Dostoevsky and the Germans

A caricature of national character can be revealing.

Posted Mar 15, 2020

Dostoevsky's The Gambler offers psychological insights. One concerns the national character (Frank, 1993). The casino at Wiesbaden—or Roulettenburg—is the playground of rich, or formerly rich, European aristocrats and their hangers-on. Many of them are projections of national character. Alexei Ivanovich (the Gambler and narrator) and others present Russian traits, such as passion and impulsivity. There are also French characters, such as the decadent Monsieur Grieux and the wily Mademoiselle Blanche. Then, there is Mr. Astley, an English industrialist, projecting probity and prudence.

The Germans do not emerge as individuals, except for the Baron and the Baroness Wurmerhelm, who give Alexei occasion to insult them and get himself fired as tutor to the (Russian) General's family. Dostoevsky leaves no doubt of how he feels about the Germans, and he does so early, in Chapter IV, before the fateful encounter with the Wurmerhelms. Dostoevsky's portrait begins with a disagreement between Alexei and "The General."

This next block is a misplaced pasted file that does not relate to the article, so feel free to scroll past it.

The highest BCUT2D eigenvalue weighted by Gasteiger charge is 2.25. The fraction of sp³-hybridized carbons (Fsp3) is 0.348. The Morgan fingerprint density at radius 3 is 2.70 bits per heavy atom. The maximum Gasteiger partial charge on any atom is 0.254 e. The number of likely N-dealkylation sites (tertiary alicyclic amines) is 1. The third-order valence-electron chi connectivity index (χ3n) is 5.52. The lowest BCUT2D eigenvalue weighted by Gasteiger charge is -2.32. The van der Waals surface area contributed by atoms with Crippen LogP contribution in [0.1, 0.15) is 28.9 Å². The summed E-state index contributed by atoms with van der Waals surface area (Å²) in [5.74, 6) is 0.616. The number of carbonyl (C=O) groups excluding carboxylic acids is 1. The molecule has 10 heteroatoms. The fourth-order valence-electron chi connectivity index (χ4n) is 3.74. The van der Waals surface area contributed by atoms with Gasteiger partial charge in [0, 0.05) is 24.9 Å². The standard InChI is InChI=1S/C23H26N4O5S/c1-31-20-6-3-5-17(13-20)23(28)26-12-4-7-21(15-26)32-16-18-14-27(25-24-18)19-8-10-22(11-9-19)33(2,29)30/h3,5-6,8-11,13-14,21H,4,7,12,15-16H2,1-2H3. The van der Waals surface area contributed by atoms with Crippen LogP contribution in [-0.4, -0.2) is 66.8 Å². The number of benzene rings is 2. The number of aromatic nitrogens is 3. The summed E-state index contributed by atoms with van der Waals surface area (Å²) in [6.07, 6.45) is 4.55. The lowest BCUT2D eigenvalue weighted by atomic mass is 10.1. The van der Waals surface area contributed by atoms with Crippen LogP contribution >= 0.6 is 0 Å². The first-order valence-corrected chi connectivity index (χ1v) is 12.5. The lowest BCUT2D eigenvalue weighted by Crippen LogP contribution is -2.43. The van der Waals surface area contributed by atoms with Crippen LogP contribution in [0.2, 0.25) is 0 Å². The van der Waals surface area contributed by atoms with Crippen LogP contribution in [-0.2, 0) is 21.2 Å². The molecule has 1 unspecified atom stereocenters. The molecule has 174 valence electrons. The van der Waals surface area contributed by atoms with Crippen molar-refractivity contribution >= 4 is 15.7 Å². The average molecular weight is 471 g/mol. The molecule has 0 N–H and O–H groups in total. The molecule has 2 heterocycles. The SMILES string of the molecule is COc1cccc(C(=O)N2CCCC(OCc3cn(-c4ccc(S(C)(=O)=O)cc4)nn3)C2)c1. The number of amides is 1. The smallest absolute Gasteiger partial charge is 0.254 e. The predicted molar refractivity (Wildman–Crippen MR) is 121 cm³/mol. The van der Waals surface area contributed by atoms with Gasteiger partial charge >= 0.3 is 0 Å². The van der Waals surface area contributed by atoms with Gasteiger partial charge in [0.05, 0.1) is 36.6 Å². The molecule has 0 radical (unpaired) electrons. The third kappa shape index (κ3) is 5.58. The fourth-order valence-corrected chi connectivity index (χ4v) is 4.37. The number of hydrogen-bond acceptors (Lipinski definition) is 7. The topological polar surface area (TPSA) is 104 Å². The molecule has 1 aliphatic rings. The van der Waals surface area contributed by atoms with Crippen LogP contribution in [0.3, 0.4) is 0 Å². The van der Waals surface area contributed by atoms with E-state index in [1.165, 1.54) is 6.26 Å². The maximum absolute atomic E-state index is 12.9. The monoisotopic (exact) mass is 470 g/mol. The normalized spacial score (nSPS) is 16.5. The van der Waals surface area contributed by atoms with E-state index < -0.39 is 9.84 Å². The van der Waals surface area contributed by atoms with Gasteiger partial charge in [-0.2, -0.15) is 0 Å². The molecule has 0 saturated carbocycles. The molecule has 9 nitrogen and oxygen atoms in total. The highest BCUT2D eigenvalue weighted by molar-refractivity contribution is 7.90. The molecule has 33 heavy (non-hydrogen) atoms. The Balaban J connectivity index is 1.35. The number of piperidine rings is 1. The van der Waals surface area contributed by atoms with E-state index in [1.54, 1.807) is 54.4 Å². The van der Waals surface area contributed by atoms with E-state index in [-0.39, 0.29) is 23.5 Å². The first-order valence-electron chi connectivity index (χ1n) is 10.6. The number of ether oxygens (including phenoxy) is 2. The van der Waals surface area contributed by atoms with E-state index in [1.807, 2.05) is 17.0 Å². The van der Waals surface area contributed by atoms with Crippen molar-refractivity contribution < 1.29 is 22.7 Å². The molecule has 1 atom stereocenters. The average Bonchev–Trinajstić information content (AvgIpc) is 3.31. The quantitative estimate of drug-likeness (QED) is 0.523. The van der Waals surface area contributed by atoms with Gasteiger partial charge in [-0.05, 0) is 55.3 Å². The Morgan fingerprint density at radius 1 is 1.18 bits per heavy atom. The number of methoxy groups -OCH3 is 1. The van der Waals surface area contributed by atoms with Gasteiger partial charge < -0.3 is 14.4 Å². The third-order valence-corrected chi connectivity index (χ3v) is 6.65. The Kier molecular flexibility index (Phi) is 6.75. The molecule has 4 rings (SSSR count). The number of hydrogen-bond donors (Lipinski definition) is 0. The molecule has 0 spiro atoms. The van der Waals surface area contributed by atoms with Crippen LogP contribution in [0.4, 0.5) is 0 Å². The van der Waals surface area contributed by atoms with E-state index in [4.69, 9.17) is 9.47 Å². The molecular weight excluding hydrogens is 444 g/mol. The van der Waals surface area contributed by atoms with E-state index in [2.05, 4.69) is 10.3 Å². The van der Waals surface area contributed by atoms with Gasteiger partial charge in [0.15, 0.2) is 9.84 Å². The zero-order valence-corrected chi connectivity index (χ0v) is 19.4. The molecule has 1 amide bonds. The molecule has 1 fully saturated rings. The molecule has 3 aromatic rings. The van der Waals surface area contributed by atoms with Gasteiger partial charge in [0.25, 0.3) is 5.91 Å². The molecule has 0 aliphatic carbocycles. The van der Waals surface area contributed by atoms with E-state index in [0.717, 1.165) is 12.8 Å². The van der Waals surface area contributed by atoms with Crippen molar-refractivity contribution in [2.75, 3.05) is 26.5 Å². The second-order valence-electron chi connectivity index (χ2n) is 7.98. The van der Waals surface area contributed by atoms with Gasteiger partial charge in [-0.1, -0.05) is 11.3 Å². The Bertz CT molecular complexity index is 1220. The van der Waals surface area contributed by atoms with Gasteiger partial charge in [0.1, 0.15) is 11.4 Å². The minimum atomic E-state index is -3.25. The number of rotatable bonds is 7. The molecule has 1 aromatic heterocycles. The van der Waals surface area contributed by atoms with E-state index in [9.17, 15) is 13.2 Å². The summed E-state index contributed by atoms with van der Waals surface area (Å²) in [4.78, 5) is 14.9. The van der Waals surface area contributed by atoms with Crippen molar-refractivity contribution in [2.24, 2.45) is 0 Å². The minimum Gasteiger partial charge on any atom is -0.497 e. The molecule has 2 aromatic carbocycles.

After Alexei loses at the table, the General admonishes him that "a man ought to go more carefully," and he notes that the Russians, in particular, are "no good at the game." Alexei replies that "roulette was devised specially for Russians." He contrasts the Russian with "the civilized Westerner [who has] a capacity for acquiring capital; whereas, not only is the Russian incapable of acquiring capital, but also he exhausts it wantonly and out of sheer folly." Russians need roulette, Alexei explains, because it allows them to get rich within a few hours. The General chides Alexei for "traducing" (i.e., bad-mouthing) his own country.

Alexei's resistance stiffens. "It is difficult to say which is the worst of the two—Russian ineptitude or the German method of growing rich through honest toil," he asserts to the General's puzzlement and then launches into a lecture describing and condemning the German ethic of work, material accumulation, risk aversion, and self-denial.